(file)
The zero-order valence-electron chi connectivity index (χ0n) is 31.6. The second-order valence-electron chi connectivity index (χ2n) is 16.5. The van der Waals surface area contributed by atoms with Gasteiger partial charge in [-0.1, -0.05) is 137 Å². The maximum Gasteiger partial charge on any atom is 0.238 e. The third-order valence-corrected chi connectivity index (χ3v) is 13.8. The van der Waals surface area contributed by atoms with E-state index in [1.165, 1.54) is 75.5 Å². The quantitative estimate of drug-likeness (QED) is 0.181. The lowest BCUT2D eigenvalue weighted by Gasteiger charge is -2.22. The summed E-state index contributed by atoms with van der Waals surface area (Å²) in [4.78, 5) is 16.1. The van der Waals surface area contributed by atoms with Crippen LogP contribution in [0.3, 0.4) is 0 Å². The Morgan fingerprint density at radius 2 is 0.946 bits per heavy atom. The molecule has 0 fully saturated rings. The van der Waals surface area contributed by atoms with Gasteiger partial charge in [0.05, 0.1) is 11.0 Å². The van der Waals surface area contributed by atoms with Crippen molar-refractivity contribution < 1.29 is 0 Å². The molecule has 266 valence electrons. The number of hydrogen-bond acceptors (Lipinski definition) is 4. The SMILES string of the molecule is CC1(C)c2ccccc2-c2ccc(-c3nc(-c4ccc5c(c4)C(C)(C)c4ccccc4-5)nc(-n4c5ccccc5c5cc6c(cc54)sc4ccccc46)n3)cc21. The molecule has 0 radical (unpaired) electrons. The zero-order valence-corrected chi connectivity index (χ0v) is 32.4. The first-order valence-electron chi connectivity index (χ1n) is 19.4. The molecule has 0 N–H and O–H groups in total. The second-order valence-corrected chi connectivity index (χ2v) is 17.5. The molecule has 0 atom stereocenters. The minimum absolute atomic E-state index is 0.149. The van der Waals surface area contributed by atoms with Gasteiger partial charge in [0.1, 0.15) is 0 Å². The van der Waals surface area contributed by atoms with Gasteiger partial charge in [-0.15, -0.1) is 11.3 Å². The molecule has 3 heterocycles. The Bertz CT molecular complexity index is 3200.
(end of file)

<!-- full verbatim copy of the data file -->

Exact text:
The zero-order valence-electron chi connectivity index (χ0n) is 31.6. The second-order valence-electron chi connectivity index (χ2n) is 16.5. The van der Waals surface area contributed by atoms with Gasteiger partial charge in [-0.1, -0.05) is 137 Å². The maximum Gasteiger partial charge on any atom is 0.238 e. The third-order valence-corrected chi connectivity index (χ3v) is 13.8. The van der Waals surface area contributed by atoms with E-state index in [1.165, 1.54) is 75.5 Å². The quantitative estimate of drug-likeness (QED) is 0.181. The lowest BCUT2D eigenvalue weighted by Gasteiger charge is -2.22. The summed E-state index contributed by atoms with van der Waals surface area (Å²) in [4.78, 5) is 16.1. The van der Waals surface area contributed by atoms with Crippen LogP contribution in [0.3, 0.4) is 0 Å². The Morgan fingerprint density at radius 2 is 0.946 bits per heavy atom. The molecule has 0 fully saturated rings. The van der Waals surface area contributed by atoms with Gasteiger partial charge in [0.05, 0.1) is 11.0 Å². The van der Waals surface area contributed by atoms with Crippen molar-refractivity contribution < 1.29 is 0 Å². The molecule has 266 valence electrons. The number of hydrogen-bond acceptors (Lipinski definition) is 4. The SMILES string of the molecule is CC1(C)c2ccccc2-c2ccc(-c3nc(-c4ccc5c(c4)C(C)(C)c4ccccc4-5)nc(-n4c5ccccc5c5cc6c(cc54)sc4ccccc46)n3)cc21. The molecule has 0 radical (unpaired) electrons. The zero-order valence-corrected chi connectivity index (χ0v) is 32.4. The first-order valence-electron chi connectivity index (χ1n) is 19.4. The molecule has 0 N–H and O–H groups in total. The second-order valence-corrected chi connectivity index (χ2v) is 17.5. The molecule has 0 atom stereocenters. The minimum absolute atomic E-state index is 0.149. The van der Waals surface area contributed by atoms with Gasteiger partial charge in [0.1, 0.15) is 0 Å². The van der Waals surface area contributed by atoms with Gasteiger partial charge in [-0.15, -0.1) is 11.3 Å². The molecule has 3 heterocycles. The Bertz CT molecular complexity index is 3200.